Today’s main lesson in Atelier was the difference between when you’re supposed to use l’imparfait or passé composé when dealing with the past tense. There are three cases for l’imparfait: Description or background information (“was/were _____ing” Je dormais quand le téléphone a sonné), L’habitude (“used to” L’année dernière, je prennais ma voiture pour y venir), and the description of a situation (“the way things were” J’ai vue une dame, je l’ai appelé, elle s’est retournée, mais je ne connaissais pas). There are two cases for passé composé: A single unique action, no matter how long it is (J’ai dormi toute la journée), and multiple unique, consecutive actions. That being said… Take this small paragraph in present tense, and put it in past tense. Je roule très vite. Un policier m’arrête. Il me demande mes papiers. Je ne les ai pas. The first and last sentences should be in l’imparfait, and the two in the middle should be in passé composé. The whole thing should read Je roulais très vote. Un policier m’a arrêté(e). Il m’a demandé mes papiers. Je ne les avait pas. The first sentence is in l’imparfait because it’s the “was/were ___ing” situation, you WERE driving very quickly. The second and third sentences are in passé composé because they’re both single, unique actions. The last sentence is in l’imparfait because “the way things were.” You didn’t have your papers, that’s how it was. Next quick lesson, how would you say “It’s my first time in Paris?” Most of my classmates fell into Mme. Mellado’s trap, but I narrowly avoided it. I said C’est ma première visite à Paris. It wasn’t what she really wanted (since everyone else used fois for “time”) but it totally works. The expression she wanted to teach us was C’est la première fois que je suis à Paris. Last lesson for today. To say something smells good or bad, there’s a specific expression you need to use. It’s sentir + bon/mauvais/fort (good/bad/strongly). Remember that all of those adjectives need to be treated like adverbs, and that they’re all neutral. They don’t need to agree with your subject! That being said, how would you say “Roses smell good?” Les roses sentient bon. What about “Cigarettes smell so bad?” Les clopes (that’s the slang for cigarettes) sentent si mauvais. Try this one: It smells like hot chocolate in the kitchen. Here’s where we all got tripped up. The correct translation is Ça sent le chocolat chaud dans la cuisine! You don’t need a preposition where we would put “like,” but you’d need the definitive article instead.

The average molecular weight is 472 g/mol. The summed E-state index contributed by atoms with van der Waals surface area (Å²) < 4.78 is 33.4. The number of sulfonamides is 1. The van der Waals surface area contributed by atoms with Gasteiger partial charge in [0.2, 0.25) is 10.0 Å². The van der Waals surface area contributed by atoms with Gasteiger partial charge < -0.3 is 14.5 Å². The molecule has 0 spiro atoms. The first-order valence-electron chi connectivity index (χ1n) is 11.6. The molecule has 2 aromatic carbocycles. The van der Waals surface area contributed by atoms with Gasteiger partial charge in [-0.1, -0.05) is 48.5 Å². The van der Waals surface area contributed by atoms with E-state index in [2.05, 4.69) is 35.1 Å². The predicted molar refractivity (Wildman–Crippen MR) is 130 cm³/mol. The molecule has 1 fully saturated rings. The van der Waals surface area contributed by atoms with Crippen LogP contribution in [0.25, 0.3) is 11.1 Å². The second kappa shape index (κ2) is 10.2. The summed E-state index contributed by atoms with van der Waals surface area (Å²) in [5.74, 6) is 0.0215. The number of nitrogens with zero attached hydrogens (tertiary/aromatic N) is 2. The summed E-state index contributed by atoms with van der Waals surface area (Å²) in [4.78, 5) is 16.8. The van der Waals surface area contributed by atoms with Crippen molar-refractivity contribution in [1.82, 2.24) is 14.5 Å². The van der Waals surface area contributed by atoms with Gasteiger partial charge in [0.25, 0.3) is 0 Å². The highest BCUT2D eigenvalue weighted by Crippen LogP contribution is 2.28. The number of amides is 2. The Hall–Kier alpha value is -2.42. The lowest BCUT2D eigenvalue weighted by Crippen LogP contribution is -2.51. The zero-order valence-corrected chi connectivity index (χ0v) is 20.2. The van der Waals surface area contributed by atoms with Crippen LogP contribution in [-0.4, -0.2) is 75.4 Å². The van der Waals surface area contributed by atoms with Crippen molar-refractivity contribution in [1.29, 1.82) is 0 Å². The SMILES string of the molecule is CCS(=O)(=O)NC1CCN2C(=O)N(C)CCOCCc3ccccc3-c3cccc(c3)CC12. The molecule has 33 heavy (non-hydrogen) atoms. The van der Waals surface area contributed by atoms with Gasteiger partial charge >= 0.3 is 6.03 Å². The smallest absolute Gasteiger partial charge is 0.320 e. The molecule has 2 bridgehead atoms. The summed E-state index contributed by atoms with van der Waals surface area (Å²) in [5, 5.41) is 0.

Sheila was waiting for me after class. She’d spent the past hour and a half correcting some of her essays. She wanted to go to H&M to buy a scarf, so she did that while I went to the post office to buy a pre-paid, flat-rate extra-large Colissimo to stuff with things to send home so I didn’t have to try to fit them in my suitcase. I bought that, and 17 more stamps for my last round of post cards, then Sheila and I headed home. She took a nap, and I packed my Colissimo. I’m more than a kilogram under the maximum weight limit (and I’m still weighing in at 115 pounds), so this package should get home just fine. I just need to buy some packaging tape to seal all of the edges to make sure it doesn’t blow apart in transit. I’m pretty sure it’ll stay shut, I just don’t want to take any chances. Madame made us two chicken cutlets with cream sauce, mashed potatoes, and green beans for dinner. She wasn’t going to be dining with us since she had to go over to her sister-in-law’s house to take care of some things for her mother-in-law’s funeral that’s coming up this weekend. She checked in with us about halfway through our dinner, and because Sheila and I were so hungry, we’d wolfed down most of our meal by that point. Madame smiled, and said, “Ça va, mes aspirateurs?” (How’s it going, vacuums?) I really love the fact that the whole vacuum joke isn’t getting old… I Skyped my boyfriend after dinner while I straightened up my room a little bit, so that’s always nice.

Kyle’s supposed to come over tomorrow so we can have a “homework party” and I can make a real dent in my final project for Mme. Hersant. When we take a break from all of our work tomorrow, I’m supposed to give him one of two lessons that I’ve promised him. There were three as the semester had progressed… one on how Twitter worked, another on how to dance in a club-like setting, and the last on how to act with a straight face (this came about after his acting debut that you can see here). I gave him the Twitter lesson a few weeks ago, and he’s picked the acting lesson for tomorrow. That should be interesting…

Ne m’interrompez point, mes enfants! je pense donc que vous-savez qui nous sommes. -Marivaux: L’île des esclaves